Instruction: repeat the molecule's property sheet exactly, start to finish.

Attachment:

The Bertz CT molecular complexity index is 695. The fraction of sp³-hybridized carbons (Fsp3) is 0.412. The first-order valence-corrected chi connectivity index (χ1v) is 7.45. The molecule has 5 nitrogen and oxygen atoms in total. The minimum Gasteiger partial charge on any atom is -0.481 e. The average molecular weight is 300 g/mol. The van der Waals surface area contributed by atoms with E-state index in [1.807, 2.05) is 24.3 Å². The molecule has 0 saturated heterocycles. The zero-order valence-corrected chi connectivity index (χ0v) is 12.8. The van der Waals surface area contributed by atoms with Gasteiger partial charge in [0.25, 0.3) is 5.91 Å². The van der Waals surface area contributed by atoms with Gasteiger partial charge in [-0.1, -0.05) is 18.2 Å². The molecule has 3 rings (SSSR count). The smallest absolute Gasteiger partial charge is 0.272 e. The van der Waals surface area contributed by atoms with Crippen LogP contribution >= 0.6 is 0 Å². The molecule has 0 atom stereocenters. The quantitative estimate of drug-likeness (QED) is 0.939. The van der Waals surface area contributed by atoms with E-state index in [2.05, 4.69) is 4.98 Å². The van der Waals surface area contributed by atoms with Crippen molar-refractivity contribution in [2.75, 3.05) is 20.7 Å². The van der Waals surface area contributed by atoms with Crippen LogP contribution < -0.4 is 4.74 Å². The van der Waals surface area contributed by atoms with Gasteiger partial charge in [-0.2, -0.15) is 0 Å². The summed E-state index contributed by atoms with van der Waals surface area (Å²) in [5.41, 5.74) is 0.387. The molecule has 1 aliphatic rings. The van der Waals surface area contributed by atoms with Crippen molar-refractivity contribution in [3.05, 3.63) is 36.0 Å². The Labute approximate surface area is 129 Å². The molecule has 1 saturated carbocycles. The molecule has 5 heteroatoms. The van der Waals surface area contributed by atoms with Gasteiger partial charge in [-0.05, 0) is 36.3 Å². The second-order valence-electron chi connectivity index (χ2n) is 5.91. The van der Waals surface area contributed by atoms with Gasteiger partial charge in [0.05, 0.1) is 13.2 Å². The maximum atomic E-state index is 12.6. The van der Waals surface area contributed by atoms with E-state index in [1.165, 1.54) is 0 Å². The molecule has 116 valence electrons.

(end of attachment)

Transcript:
The Bertz CT molecular complexity index is 695. The fraction of sp³-hybridized carbons (Fsp3) is 0.412. The first-order valence-corrected chi connectivity index (χ1v) is 7.45. The molecule has 5 nitrogen and oxygen atoms in total. The minimum Gasteiger partial charge on any atom is -0.481 e. The average molecular weight is 300 g/mol. The van der Waals surface area contributed by atoms with E-state index in [1.807, 2.05) is 24.3 Å². The molecule has 0 saturated heterocycles. The zero-order valence-corrected chi connectivity index (χ0v) is 12.8. The van der Waals surface area contributed by atoms with Gasteiger partial charge in [0.25, 0.3) is 5.91 Å². The van der Waals surface area contributed by atoms with Gasteiger partial charge in [-0.1, -0.05) is 18.2 Å². The molecule has 3 rings (SSSR count). The smallest absolute Gasteiger partial charge is 0.272 e. The van der Waals surface area contributed by atoms with Crippen LogP contribution >= 0.6 is 0 Å². The molecule has 0 atom stereocenters. The quantitative estimate of drug-likeness (QED) is 0.939. The van der Waals surface area contributed by atoms with E-state index in [2.05, 4.69) is 4.98 Å². The van der Waals surface area contributed by atoms with Crippen molar-refractivity contribution in [2.75, 3.05) is 20.7 Å². The van der Waals surface area contributed by atoms with Crippen LogP contribution < -0.4 is 4.74 Å². The van der Waals surface area contributed by atoms with Gasteiger partial charge in [-0.2, -0.15) is 0 Å². The summed E-state index contributed by atoms with van der Waals surface area (Å²) in [5.41, 5.74) is 0.387. The molecule has 1 aliphatic rings. The van der Waals surface area contributed by atoms with Crippen molar-refractivity contribution in [3.05, 3.63) is 36.0 Å². The Labute approximate surface area is 129 Å². The molecule has 1 saturated carbocycles. The molecule has 5 heteroatoms. The van der Waals surface area contributed by atoms with Gasteiger partial charge in [-0.05, 0) is 36.3 Å². The second-order valence-electron chi connectivity index (χ2n) is 5.91. The van der Waals surface area contributed by atoms with Gasteiger partial charge in [0.05, 0.1) is 13.2 Å². The maximum atomic E-state index is 12.6. The van der Waals surface area contributed by atoms with E-state index in [1.165, 1.54) is 0 Å². The molecule has 116 valence electrons.